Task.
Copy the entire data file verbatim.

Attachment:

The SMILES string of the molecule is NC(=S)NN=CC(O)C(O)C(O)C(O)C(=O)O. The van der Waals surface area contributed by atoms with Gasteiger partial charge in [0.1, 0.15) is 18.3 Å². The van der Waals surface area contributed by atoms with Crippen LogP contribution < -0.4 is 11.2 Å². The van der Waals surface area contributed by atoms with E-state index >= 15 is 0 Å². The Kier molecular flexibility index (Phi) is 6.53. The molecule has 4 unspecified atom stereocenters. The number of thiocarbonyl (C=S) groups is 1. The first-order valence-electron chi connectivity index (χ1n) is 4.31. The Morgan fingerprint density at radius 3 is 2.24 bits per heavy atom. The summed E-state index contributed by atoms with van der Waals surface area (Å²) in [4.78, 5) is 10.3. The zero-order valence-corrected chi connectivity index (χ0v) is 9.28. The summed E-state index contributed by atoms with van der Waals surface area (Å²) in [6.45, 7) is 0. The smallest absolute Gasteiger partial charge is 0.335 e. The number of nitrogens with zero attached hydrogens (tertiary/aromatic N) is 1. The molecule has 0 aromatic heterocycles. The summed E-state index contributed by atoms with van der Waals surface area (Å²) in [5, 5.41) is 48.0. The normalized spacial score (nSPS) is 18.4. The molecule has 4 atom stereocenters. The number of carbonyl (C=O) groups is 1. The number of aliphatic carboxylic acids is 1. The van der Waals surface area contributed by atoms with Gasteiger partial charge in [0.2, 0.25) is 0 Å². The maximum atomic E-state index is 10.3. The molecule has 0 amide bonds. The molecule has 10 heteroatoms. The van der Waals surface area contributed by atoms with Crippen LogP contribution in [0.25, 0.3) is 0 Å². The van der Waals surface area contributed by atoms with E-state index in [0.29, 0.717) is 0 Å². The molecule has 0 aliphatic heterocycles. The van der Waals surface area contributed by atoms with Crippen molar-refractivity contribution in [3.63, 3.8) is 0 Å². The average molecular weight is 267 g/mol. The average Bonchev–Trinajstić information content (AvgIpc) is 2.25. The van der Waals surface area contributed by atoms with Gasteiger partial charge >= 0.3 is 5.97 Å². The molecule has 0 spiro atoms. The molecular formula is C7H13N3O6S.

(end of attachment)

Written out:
The SMILES string of the molecule is NC(=S)NN=CC(O)C(O)C(O)C(O)C(=O)O. The van der Waals surface area contributed by atoms with Gasteiger partial charge in [0.1, 0.15) is 18.3 Å². The van der Waals surface area contributed by atoms with Crippen LogP contribution < -0.4 is 11.2 Å². The van der Waals surface area contributed by atoms with E-state index >= 15 is 0 Å². The Kier molecular flexibility index (Phi) is 6.53. The molecule has 4 unspecified atom stereocenters. The number of thiocarbonyl (C=S) groups is 1. The first-order valence-electron chi connectivity index (χ1n) is 4.31. The Morgan fingerprint density at radius 3 is 2.24 bits per heavy atom. The summed E-state index contributed by atoms with van der Waals surface area (Å²) in [4.78, 5) is 10.3. The zero-order valence-corrected chi connectivity index (χ0v) is 9.28. The summed E-state index contributed by atoms with van der Waals surface area (Å²) in [6.45, 7) is 0. The smallest absolute Gasteiger partial charge is 0.335 e. The number of nitrogens with zero attached hydrogens (tertiary/aromatic N) is 1. The molecule has 0 aromatic heterocycles. The summed E-state index contributed by atoms with van der Waals surface area (Å²) in [5, 5.41) is 48.0. The normalized spacial score (nSPS) is 18.4. The molecule has 4 atom stereocenters. The number of carbonyl (C=O) groups is 1. The number of aliphatic carboxylic acids is 1. The van der Waals surface area contributed by atoms with Gasteiger partial charge in [0.2, 0.25) is 0 Å². The maximum atomic E-state index is 10.3. The molecule has 0 amide bonds. The molecule has 10 heteroatoms. The van der Waals surface area contributed by atoms with Crippen LogP contribution in [0.25, 0.3) is 0 Å². The van der Waals surface area contributed by atoms with E-state index in [0.29, 0.717) is 0 Å². The molecule has 0 aliphatic heterocycles. The van der Waals surface area contributed by atoms with Crippen molar-refractivity contribution in [3.63, 3.8) is 0 Å². The average molecular weight is 267 g/mol. The average Bonchev–Trinajstić information content (AvgIpc) is 2.25. The van der Waals surface area contributed by atoms with Gasteiger partial charge >= 0.3 is 5.97 Å². The molecule has 0 spiro atoms. The molecular formula is C7H13N3O6S.